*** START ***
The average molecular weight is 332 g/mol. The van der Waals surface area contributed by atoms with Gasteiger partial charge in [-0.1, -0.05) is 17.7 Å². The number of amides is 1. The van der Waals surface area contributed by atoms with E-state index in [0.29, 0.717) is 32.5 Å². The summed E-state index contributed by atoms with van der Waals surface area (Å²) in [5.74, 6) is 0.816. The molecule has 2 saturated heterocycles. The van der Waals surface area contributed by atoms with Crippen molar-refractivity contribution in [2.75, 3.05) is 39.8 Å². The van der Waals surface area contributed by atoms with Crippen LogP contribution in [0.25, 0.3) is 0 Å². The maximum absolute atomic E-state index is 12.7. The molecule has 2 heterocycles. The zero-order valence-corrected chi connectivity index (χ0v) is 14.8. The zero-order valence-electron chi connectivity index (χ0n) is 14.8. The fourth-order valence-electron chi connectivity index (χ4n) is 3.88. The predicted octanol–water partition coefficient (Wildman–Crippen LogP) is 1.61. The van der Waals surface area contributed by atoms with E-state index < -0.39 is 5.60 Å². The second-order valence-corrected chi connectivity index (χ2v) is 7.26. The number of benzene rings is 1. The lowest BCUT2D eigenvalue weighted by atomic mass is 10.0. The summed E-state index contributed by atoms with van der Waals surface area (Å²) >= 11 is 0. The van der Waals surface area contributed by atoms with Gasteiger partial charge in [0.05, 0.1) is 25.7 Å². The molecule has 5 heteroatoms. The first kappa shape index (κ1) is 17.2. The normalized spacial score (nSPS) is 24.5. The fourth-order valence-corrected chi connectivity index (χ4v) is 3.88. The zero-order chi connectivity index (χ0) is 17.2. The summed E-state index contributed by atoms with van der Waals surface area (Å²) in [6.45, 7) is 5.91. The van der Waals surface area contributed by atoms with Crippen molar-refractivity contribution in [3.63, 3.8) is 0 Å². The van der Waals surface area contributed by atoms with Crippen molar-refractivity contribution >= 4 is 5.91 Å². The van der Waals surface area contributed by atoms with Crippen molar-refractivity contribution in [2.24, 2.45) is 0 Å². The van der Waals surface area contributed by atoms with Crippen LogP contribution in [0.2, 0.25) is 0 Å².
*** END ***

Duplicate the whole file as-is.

The average molecular weight is 332 g/mol. The van der Waals surface area contributed by atoms with Gasteiger partial charge in [-0.1, -0.05) is 17.7 Å². The number of amides is 1. The van der Waals surface area contributed by atoms with E-state index in [0.29, 0.717) is 32.5 Å². The summed E-state index contributed by atoms with van der Waals surface area (Å²) in [5.74, 6) is 0.816. The molecule has 2 saturated heterocycles. The van der Waals surface area contributed by atoms with Crippen molar-refractivity contribution in [2.75, 3.05) is 39.8 Å². The van der Waals surface area contributed by atoms with Crippen LogP contribution in [0.25, 0.3) is 0 Å². The maximum absolute atomic E-state index is 12.7. The molecule has 2 heterocycles. The zero-order valence-corrected chi connectivity index (χ0v) is 14.8. The zero-order valence-electron chi connectivity index (χ0n) is 14.8. The fourth-order valence-electron chi connectivity index (χ4n) is 3.88. The predicted octanol–water partition coefficient (Wildman–Crippen LogP) is 1.61. The van der Waals surface area contributed by atoms with E-state index < -0.39 is 5.60 Å². The second-order valence-corrected chi connectivity index (χ2v) is 7.26. The number of benzene rings is 1. The lowest BCUT2D eigenvalue weighted by atomic mass is 10.0. The summed E-state index contributed by atoms with van der Waals surface area (Å²) >= 11 is 0. The van der Waals surface area contributed by atoms with Gasteiger partial charge in [0.05, 0.1) is 25.7 Å². The molecule has 5 heteroatoms. The first kappa shape index (κ1) is 17.2. The normalized spacial score (nSPS) is 24.5. The fourth-order valence-corrected chi connectivity index (χ4v) is 3.88. The zero-order chi connectivity index (χ0) is 17.2. The summed E-state index contributed by atoms with van der Waals surface area (Å²) in [6.45, 7) is 5.91. The van der Waals surface area contributed by atoms with Crippen molar-refractivity contribution in [3.63, 3.8) is 0 Å². The van der Waals surface area contributed by atoms with Crippen molar-refractivity contribution >= 4 is 5.91 Å². The van der Waals surface area contributed by atoms with Crippen molar-refractivity contribution in [2.24, 2.45) is 0 Å². The van der Waals surface area contributed by atoms with Crippen LogP contribution in [0.2, 0.25) is 0 Å².